I was diagnosed with psoriasis more than 28 years ago, when I was just five years old. At the time my mum took control of my treatment. In a world without the internet or Google, she only had doctors’ recommendations and the advice of others. Luckily since then the world has evolved, and we now have access to a wealth of resources. But with that comes the obvious downfall: not all information is correct and there will always be people selling that much desired, but nonexistent ‘cure.’
Simply by living with the condition for so long and paying attention to certain patterns, I’ve realized that lifestyle and environmental factors can play a big role in your condition. While everyone’s psoriasis responds and reacts to things in different ways, it is worth spending some time looking at the impact of external factors. This can help you and your doctor better understand your psoriasis.
This can feel very much like trial and error, and like with most things, it takes time and patience. Making too many changes at once can often leave you feeling overwhelmed and will add to the stress, so it’s best to make small and meaningful changes—choose one thing at a time to change or try, track it, assess it, decide if it’s worthwhile for you and once it has become part of your daily habits, focus on the next thing.
Here are a few areas I’ve found worth exploring:
As someone who easily feels stressed and overwhelmed, I was always on the lookout for things to help alleviate these feelings. No matter how many people told me to get more sleep, I would not listen. It was only after I had a baby and sleep became an unreachable luxury that I realized the impact sleep had on my psoriasis. By setting a strict bedtime and sticking to it I was able to prioritize 8 hours of (mostly) uninterrupted sleep, and started to really understand the powerful healing of sleep. Have trouble drifting off? Try banning technology from your room, switching your phone off an hour before you sleep, taking a calming bath or practice meditation.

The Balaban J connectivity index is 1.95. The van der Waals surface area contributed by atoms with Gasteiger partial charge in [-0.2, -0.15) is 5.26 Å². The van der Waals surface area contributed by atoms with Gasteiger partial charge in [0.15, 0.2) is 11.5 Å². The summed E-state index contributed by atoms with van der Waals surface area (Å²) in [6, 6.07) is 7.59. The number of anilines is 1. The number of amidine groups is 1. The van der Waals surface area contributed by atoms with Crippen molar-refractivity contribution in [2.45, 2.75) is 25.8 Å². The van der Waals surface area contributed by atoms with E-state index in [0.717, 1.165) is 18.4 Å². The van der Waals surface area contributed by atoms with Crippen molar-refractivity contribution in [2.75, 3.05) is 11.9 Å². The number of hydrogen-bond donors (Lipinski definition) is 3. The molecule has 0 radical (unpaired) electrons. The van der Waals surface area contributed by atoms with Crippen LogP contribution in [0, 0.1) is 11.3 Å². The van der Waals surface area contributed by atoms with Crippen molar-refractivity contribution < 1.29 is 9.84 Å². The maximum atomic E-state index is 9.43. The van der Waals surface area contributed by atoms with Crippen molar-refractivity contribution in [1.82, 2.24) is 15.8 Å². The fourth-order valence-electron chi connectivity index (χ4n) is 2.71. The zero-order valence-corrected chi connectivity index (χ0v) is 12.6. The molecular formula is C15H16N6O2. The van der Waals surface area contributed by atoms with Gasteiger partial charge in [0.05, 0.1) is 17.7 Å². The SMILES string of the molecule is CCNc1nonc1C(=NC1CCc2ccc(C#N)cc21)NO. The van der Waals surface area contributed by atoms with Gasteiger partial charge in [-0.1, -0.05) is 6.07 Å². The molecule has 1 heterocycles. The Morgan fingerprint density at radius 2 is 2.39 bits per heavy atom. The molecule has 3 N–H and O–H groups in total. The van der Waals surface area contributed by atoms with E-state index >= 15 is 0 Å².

I’ve heard from many people that eating certain foods can trigger flares. For example, I heard tomatoes can cause flares, but I love tomatoes! I have them in some shape or form with every meal. When I was looking at my diet and eliminating the foods I thought were triggering my psoriasis, I kept a food diary in order to identify the main culprits. After time, I realized tomatoes didn’t trigger me in the way it did others (thankfully!). Listen to your own body, but I always try to cook fresh, limit my diary intake and avoid processed foods and refined sugars.
3. Skincare routine
I’m always amazed how much the weather, the type of clothing, seating position and many other things in your day can irritate or dry out your skin. Like with your diet, it may take some trial and error to learn what personal hygiene products can help your skin. The cycle can feel endless. But it is so worth it. For myself, I learned that a non-fragranced moisturizer is essential—I always carry a little travel-sized case on me so I can reapply it throughout the day.
This doesn’t necessarily mean you need to hit the gym or head to the swimming pool; those places can be daunting at the best of times, let alone when you’re mid-flare! However, staying active is so important for your body and mind, whether you have psoriasis or not. Find an activity that works for you and try and incorporate it into daily life. Remember that it doesn’t have to be public, either.—I personally like at-home yoga, or loading a session up on YouTube, applying a bit of my favorite moisturizer to any sore patches and spending time stretching my body, and using breathing techniques to let go of my daily stresses.
5. Support system
A well-known phrase goes, “a problem shared is a problem halved.” I have found this to be so true when dealing with the more difficult days. There is so much support out there and so many people post on social media (or on this site) to share the highs and lows of living with their conditions. Hearing first-hand from others can help empower everyone living with psoriasis to feel comfortable in their own skin. If or when you feel comfortable, join others and share your story here on Let Me Be Clear.
You deserve to feel confident in your skin, but how do you have a clear conversation about your psoriasis goals with your doctor? Sometimes speaking up can be the hardest part.
Be clear about your goals. The power to speak up, feel confident and demand the best care is within you. Sharing your story could be your next step to feeling free from psoriasis—and possibly inspire others to do the same.